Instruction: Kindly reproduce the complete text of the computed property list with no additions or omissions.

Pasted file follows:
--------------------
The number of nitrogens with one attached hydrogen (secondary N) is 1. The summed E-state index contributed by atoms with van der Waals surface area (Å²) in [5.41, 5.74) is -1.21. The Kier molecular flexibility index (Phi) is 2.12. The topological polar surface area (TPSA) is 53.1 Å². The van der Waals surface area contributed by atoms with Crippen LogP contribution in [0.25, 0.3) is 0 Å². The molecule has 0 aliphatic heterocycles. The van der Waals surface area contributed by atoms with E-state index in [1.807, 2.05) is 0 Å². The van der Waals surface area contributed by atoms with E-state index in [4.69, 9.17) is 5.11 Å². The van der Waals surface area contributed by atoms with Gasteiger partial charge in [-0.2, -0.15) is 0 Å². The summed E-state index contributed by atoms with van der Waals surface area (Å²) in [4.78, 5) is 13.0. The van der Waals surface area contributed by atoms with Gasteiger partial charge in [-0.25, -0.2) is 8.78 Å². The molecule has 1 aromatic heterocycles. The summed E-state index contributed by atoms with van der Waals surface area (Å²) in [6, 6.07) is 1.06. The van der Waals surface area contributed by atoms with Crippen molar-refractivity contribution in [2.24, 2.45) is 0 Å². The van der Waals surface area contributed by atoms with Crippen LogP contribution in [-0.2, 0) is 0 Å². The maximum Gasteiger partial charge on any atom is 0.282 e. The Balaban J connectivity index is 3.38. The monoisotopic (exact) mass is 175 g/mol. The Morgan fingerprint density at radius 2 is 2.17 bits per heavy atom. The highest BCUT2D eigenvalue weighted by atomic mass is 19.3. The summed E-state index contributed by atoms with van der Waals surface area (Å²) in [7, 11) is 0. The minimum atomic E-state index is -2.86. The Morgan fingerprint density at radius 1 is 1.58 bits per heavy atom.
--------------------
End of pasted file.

The number of nitrogens with one attached hydrogen (secondary N) is 1. The summed E-state index contributed by atoms with van der Waals surface area (Å²) in [5.41, 5.74) is -1.21. The Kier molecular flexibility index (Phi) is 2.12. The topological polar surface area (TPSA) is 53.1 Å². The van der Waals surface area contributed by atoms with Crippen LogP contribution in [0.25, 0.3) is 0 Å². The molecule has 0 aliphatic heterocycles. The van der Waals surface area contributed by atoms with E-state index in [1.807, 2.05) is 0 Å². The van der Waals surface area contributed by atoms with E-state index in [4.69, 9.17) is 5.11 Å². The van der Waals surface area contributed by atoms with Gasteiger partial charge in [-0.2, -0.15) is 0 Å². The summed E-state index contributed by atoms with van der Waals surface area (Å²) in [4.78, 5) is 13.0. The van der Waals surface area contributed by atoms with Gasteiger partial charge in [-0.25, -0.2) is 8.78 Å². The molecule has 1 aromatic heterocycles. The summed E-state index contributed by atoms with van der Waals surface area (Å²) in [6, 6.07) is 1.06. The van der Waals surface area contributed by atoms with Crippen molar-refractivity contribution in [2.24, 2.45) is 0 Å². The van der Waals surface area contributed by atoms with Crippen LogP contribution in [-0.2, 0) is 0 Å². The maximum Gasteiger partial charge on any atom is 0.282 e. The Balaban J connectivity index is 3.38. The monoisotopic (exact) mass is 175 g/mol. The Morgan fingerprint density at radius 2 is 2.17 bits per heavy atom. The highest BCUT2D eigenvalue weighted by atomic mass is 19.3. The summed E-state index contributed by atoms with van der Waals surface area (Å²) in [7, 11) is 0. The minimum atomic E-state index is -2.86. The Morgan fingerprint density at radius 1 is 1.58 bits per heavy atom.